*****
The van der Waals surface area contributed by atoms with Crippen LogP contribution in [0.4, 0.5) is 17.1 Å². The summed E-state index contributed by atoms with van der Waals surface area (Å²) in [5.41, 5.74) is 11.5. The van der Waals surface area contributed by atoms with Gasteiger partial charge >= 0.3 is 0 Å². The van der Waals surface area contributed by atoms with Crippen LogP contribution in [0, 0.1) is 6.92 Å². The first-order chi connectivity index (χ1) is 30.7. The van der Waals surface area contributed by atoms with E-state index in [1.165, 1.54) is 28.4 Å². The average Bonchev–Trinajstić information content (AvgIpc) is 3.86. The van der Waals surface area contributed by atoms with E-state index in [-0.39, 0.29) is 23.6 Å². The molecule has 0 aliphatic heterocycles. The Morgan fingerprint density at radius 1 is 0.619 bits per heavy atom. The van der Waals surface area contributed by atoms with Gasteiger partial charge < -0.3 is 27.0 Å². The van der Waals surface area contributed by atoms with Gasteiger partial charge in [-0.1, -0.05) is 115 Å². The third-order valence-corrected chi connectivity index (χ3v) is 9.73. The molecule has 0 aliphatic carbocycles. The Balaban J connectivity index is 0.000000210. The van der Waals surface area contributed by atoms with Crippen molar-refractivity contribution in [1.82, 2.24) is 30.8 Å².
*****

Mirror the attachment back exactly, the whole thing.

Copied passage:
The van der Waals surface area contributed by atoms with Crippen LogP contribution in [0.4, 0.5) is 17.1 Å². The summed E-state index contributed by atoms with van der Waals surface area (Å²) in [5.41, 5.74) is 11.5. The van der Waals surface area contributed by atoms with Gasteiger partial charge >= 0.3 is 0 Å². The van der Waals surface area contributed by atoms with Crippen LogP contribution in [0, 0.1) is 6.92 Å². The first-order chi connectivity index (χ1) is 30.7. The van der Waals surface area contributed by atoms with E-state index in [1.165, 1.54) is 28.4 Å². The average Bonchev–Trinajstić information content (AvgIpc) is 3.86. The van der Waals surface area contributed by atoms with E-state index in [-0.39, 0.29) is 23.6 Å². The molecule has 0 aliphatic heterocycles. The Morgan fingerprint density at radius 1 is 0.619 bits per heavy atom. The van der Waals surface area contributed by atoms with Gasteiger partial charge < -0.3 is 27.0 Å². The van der Waals surface area contributed by atoms with Gasteiger partial charge in [-0.1, -0.05) is 115 Å². The third-order valence-corrected chi connectivity index (χ3v) is 9.73. The molecule has 0 aliphatic carbocycles. The Balaban J connectivity index is 0.000000210. The van der Waals surface area contributed by atoms with Crippen molar-refractivity contribution in [1.82, 2.24) is 30.8 Å².